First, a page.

Rocco Baldelli potentially has his most challenging task as manager before him in 2022. Baldelli is entering his fourth season with the Minnesota Twins and has had success for most of his time in Minnesota. The 40-year-old has a 210-174 record, won back-to-back AL Central Division titles, and earned a Manager of the Year award.
As the original date for pitchers and catchers to report to Spring Training has passed without a resolution in baseball’s ongoing labor dispute, coaching staffs are still preparing for some semblance of a season at their facilities. When the rest of the players arrive in Fort Myers, this team will look different from Baldelli’s first few seasons as manager.
With the challenge in front of him, there are some ways Baldelli can help guide this team to success once the season officially begins.
Baldelli came to Minnesota after the 2018 season following Minnesota’s dismissal of Paul Molitor after four seasons with the club. Molitor was relieved of his duties primarily because he was the incumbent when Minnesota hired Derek Falvey and Thad Levine. Molitor had success as a manager. But Baldelli was young, calm under pressure, and fully embraced a more modern approach.
That approach fully brought the Twins into the modern era under Falvey and Levine and led to instant success in 2019. Along with significant steps forward from young stars including Miguel Sanó and Jorge Polanco, the team won over 100 games in Baldelli’s first season. Minnesota followed it up in 2020 by winning the AL Central again, going 36-24 behind one of the league’s best pitching staffs. Baldelli’s hands-off approach with his team seemed to hold things together during turbulent points in the season. He rarely screamed at an umpire or threw down a Gatorade cooler. But no matter if they were winning or losing, the Twins knew they were getting the same manager every day they came to the ballpark.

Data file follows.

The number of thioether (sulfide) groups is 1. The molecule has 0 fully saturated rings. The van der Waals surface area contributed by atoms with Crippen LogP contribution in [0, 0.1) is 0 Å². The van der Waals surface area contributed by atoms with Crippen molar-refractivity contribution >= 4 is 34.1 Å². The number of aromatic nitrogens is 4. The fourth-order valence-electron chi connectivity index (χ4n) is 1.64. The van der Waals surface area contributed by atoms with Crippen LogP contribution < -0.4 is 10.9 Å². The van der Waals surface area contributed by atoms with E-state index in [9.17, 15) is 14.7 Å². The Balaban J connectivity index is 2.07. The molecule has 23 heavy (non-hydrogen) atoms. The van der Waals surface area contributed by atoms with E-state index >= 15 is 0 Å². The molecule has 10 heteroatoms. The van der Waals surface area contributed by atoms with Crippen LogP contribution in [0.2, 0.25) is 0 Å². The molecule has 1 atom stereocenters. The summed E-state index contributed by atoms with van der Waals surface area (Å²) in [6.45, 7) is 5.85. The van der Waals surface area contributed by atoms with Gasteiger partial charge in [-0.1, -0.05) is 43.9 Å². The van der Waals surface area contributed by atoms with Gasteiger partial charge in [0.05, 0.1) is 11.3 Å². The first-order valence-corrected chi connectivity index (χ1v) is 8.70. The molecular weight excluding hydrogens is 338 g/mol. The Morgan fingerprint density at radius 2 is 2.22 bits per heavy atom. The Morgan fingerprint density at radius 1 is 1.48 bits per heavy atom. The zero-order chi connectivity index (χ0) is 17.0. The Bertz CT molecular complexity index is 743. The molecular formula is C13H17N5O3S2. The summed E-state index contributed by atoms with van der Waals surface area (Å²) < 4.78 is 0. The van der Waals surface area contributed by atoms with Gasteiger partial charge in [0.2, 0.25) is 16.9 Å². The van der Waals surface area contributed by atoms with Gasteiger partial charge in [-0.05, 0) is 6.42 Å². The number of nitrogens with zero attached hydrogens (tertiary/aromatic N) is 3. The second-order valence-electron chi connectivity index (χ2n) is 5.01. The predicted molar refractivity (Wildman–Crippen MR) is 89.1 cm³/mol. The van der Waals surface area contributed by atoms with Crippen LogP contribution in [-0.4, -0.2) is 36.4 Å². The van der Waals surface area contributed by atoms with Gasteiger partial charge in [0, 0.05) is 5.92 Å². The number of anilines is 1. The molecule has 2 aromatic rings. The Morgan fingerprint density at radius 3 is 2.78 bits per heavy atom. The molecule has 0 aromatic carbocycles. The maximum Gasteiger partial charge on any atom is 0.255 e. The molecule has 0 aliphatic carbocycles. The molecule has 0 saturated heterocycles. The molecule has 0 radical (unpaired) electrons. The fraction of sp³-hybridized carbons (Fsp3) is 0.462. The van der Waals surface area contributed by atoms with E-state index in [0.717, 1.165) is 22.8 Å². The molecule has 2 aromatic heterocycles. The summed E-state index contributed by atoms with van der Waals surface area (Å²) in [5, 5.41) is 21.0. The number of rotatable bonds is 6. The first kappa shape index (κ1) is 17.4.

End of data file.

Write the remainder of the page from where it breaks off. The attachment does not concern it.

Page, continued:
However, the biggest knock on Baldelli in his first two seasons was he couldn’t break Minnesota’s playoff drought. Then the success the Twins enjoyed came to a halt in 2021 when lousy roster management decisions and regression from key players dumped Minnesota into last place in the division. The team came under scrutiny for miscues and questionable pitching decisions, but fans placed most of the blame on the manager. After two strong seasons, the “honeymoon phase” for Baldelli ended.
On top of that, the Twins traded Nelson Cruz to the Tampa Bay Rays at the deadline. The longtime veteran thrived in his nearly three seasons in Minnesota, slashing .304/.386/.598 and smashing 76 home runs. Outside of his production, Cruz’s leadership style dovetailed with Baldelli’s laid-back culture. The Twins emphasized concepts like relaxation. Cruz was notorious for taking naps, and Baldelli told younger players not to arrive at the ballpark early.
The leadership from Baldelli and Cruz helped guide young players like Sano, Polanco, and Byron Buxton develop at their own pace and not get discouraged through their rough stretches. Now there is a new wave of young players breaking into the majors. Alex Kirilloff and Trevor Larnach already have had major-league at-bats, and Royce Lewis and Austin Martin look poised to slot in behind them.